Appellant was indicted and tried for the offenses of driving without a license, driving without no-fault insurance, driving under the influence of alcohol, speeding, and vehicular homicide. He was convicted of driving without a license, driving under the influence of alcohol, and speeding. Appellant appeals from the judgments of conviction and sentences entered on the guilty verdicts.
1. In two separate enumerations of error, appellant contends that the sentences imposed by the trial court for the convictions of driving without a license and speeding are cruel and unusual punishment under the state and federal constitutions. Appellant was sentenced to imprisonment for six months for driving without a valid driver's license, and to imprisonment for six months for speeding. The sentences imposed upon appellant were within the statutory limit. OCGA 40-5-20
" 'A sentence is not unconstitutionally cruel and unusual if it is within the statutory limit. [Cit.] This court is without authority to review sentences within the statutory range.' [Cit.]" Covington v. State, 157 Ga. App. 371 (277 SE2d 744) (1981)
2. At a Jackson-Denno hearing, the trial court ruled that certain statements made by appellant following his arrest were inadmissible. Subsequently, while on direct examination as a witness for the State, Trooper Ray testified that following arrest, appellant "admitted drinking several beers." Trooper Ray's testimony in this regard was unresponsive to the question which had been propounded to him by the State. The trial court instructed the jury to disregard the testimony, but denied appellant's motion for a mistrial. Appellant enumerates as error the denial of his motion for mistrial.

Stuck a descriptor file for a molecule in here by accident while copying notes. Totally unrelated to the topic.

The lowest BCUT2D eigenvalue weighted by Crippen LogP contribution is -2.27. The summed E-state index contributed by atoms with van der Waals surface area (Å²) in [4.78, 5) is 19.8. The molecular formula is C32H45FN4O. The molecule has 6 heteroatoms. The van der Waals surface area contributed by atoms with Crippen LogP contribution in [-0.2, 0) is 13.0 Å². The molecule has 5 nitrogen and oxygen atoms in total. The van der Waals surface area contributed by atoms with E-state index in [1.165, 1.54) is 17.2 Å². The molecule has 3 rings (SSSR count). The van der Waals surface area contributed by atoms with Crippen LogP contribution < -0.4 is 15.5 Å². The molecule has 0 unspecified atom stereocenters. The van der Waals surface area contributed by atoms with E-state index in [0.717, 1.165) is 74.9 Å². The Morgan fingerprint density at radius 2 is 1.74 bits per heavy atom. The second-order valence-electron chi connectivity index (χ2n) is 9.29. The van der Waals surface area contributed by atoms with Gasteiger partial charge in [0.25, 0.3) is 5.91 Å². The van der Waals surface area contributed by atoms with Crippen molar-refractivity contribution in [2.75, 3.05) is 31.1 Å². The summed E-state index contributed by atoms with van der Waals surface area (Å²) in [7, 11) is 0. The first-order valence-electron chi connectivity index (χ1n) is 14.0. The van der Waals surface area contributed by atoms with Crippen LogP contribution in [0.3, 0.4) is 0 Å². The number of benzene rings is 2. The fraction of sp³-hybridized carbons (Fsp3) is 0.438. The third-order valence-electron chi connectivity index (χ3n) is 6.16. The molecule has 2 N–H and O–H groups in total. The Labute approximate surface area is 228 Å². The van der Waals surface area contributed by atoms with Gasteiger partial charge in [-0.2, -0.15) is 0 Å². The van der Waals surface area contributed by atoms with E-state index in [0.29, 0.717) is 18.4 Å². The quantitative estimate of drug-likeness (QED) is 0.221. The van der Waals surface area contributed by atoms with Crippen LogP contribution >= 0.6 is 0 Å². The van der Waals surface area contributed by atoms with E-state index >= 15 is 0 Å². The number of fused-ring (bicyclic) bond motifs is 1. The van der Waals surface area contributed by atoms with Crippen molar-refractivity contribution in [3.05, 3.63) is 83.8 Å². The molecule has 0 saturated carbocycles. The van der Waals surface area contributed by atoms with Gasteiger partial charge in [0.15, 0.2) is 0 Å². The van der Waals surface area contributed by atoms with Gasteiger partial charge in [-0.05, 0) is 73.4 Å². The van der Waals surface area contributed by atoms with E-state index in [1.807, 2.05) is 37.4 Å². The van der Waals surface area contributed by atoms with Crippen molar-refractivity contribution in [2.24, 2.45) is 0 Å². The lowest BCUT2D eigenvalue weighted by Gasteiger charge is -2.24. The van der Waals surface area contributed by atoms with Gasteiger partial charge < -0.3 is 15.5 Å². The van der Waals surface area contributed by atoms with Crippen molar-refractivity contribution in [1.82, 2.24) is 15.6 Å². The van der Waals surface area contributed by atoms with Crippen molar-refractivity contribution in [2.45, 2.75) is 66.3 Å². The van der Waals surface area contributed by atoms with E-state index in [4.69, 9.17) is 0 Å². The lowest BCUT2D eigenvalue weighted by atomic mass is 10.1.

"Ordinarily, when illegal testimony is placed in evidence, it is not an abuse of discretion to refuse to grant a mistrial if sufficient corrective instructions are given in ruling the testimony out. [Cits.] This is true . . . especially when the testimony is volunteered by the witness and not directly elicited by the [District Attorney]." Cross v. State, 136 Ga. App. 400
, 403 (221 SE2d 615
Furthermore, any possible error was rendered harmless when appellant subsequently testified on cross-examination that he had consumed four beers the day of the automobile collision. Additionally, Trooper Ray testified without objection that he had smelled alcohol on appellant's breath, and the evidence further established that the alcohol content of appellant's blood was .199%. Since the topic of appellant's consumption of alcohol was subsequently elicited from appellant himself on cross-examination, and was also established without objection through the testimony of others, any error resulting from Trooper Ray's testimony was rendered harmless. See generally Harper v. Samples, 164 Ga. App. 511
, 513 (3) (298 SE2d 29
) (1982); Clemones v. Ala. Power Co., 107 Ga. App. 489 (1) (130 SE2d 600) (1963)
; Terry v. State, 165 Ga. App. 344 (2) (301 SE2d 291) (1983)
Joseph H. Briley, District Attorney, Norman R. Miller, Assistant District Attorney, for appellee.